ARWC Jan North WP+CP 1 1
ARWC Jan Ambient Ambient 0 0
        4 HR Increments  
Location Month Tunnel Material CT: Times above 60F Avg Temp
CT: Times above 60F Avg H Temp
ARWC Feb South WP 2 18
ARWC Feb South WP+MY 0 2
ARWC Feb Mid CP 8 29
ARWC Feb Mid CP+MY 3 9
ARWC Feb North WP 3 15
ARWC Feb North WP+CP - -
ARWC Feb Ambient Ambient 0 5
        4 HR Increments  
Location Month Tunnel Material CT: Times above 60F Avg Temp
CT: Times above 60F Avg H Temp
ARWC March South WP 32 61
ARWC March South WP+MY 15 34
ARWC March Mid CP 35 64
ARWC March Mid CP+MY - -
ARWC March North WP 29 52
ARWC March North WP+CP 26 40
ARWC March Ambient Ambient 11 20
        4 HR Increments  
Location Month Tunnel Material CT: Times above 60F Avg Temp
CT: Times above 60F Avg H Temp
Waterloo Jan Back CP 2 11
Waterloo Jan Back CP+(WP+RC) 2 18
Waterloo Jan Ambient Ambient 0 0
        4 HR Increments  
Location Month Tunnel Material CT: Times above 60F Avg Temp
CT: Times above 60F Avg H Temp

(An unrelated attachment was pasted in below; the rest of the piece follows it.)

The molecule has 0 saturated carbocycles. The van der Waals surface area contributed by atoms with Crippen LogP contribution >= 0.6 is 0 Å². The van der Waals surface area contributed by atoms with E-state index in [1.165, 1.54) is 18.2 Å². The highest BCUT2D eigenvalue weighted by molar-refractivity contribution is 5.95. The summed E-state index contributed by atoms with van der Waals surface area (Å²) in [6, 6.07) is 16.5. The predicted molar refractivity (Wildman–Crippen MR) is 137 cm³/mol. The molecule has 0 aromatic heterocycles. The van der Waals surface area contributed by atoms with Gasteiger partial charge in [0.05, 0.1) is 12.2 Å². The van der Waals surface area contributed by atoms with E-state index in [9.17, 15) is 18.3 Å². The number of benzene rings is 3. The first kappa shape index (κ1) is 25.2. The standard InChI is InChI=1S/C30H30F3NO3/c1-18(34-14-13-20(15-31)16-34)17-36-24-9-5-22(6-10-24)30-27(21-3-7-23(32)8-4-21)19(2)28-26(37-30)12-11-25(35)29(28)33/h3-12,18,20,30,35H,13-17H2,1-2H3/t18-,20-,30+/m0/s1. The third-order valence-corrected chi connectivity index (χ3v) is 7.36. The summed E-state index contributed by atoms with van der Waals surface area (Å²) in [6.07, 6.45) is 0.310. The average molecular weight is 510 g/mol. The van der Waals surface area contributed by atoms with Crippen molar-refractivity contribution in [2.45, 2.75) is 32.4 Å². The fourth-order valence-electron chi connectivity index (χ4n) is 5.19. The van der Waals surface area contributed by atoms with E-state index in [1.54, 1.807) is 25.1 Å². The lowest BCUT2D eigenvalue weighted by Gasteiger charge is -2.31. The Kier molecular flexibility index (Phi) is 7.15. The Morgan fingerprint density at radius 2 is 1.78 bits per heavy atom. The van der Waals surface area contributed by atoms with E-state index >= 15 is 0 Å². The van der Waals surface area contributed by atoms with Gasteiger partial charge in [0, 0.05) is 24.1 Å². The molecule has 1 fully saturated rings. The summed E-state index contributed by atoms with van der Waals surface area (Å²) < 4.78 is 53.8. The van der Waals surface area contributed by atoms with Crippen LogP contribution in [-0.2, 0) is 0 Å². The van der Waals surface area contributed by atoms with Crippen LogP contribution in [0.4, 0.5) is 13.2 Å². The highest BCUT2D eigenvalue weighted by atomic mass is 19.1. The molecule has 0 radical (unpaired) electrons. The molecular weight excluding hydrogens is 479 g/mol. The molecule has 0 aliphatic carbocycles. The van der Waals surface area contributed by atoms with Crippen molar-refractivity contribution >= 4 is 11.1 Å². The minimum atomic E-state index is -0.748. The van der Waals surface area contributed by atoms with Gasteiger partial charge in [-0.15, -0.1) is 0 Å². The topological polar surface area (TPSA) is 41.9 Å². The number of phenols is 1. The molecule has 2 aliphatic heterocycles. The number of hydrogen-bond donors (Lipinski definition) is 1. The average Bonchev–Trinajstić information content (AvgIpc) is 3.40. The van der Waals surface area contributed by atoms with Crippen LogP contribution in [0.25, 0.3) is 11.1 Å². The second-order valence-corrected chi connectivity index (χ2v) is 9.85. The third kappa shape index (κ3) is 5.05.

Waterloo Feb Back CP 8 32
Waterloo Feb Back CP+(WP+RC) 12 30
Waterloo Feb Ambient Ambient 1 1
        4 HR Increments  
Location Month Tunnel Material CT: Times above 60F Avg Temp
CT: Times above 60F Avg H Temp
Waterloo March Back CP 34 62
Waterloo March Back CP+(WP+RC) 39 66
Waterloo March Ambient Ambient 9 20

Gleaning through this data, it's immediately evident how detrimental clear poly can be while mylar has a strong mitigating effect on temperature spikes. It's also readily apparent how the sun picks up steam in the second half of February and has a very strong effect in March. Growers should consider venting their tunnels on sunny days late in February and certainly in March. There may be a point in March in which killing winter temperatures for figs is passed (mid-March), in which case removing the materials altogether is an option. This would prevent early wake up (when desired) and any preserve any remaining cold hardiness.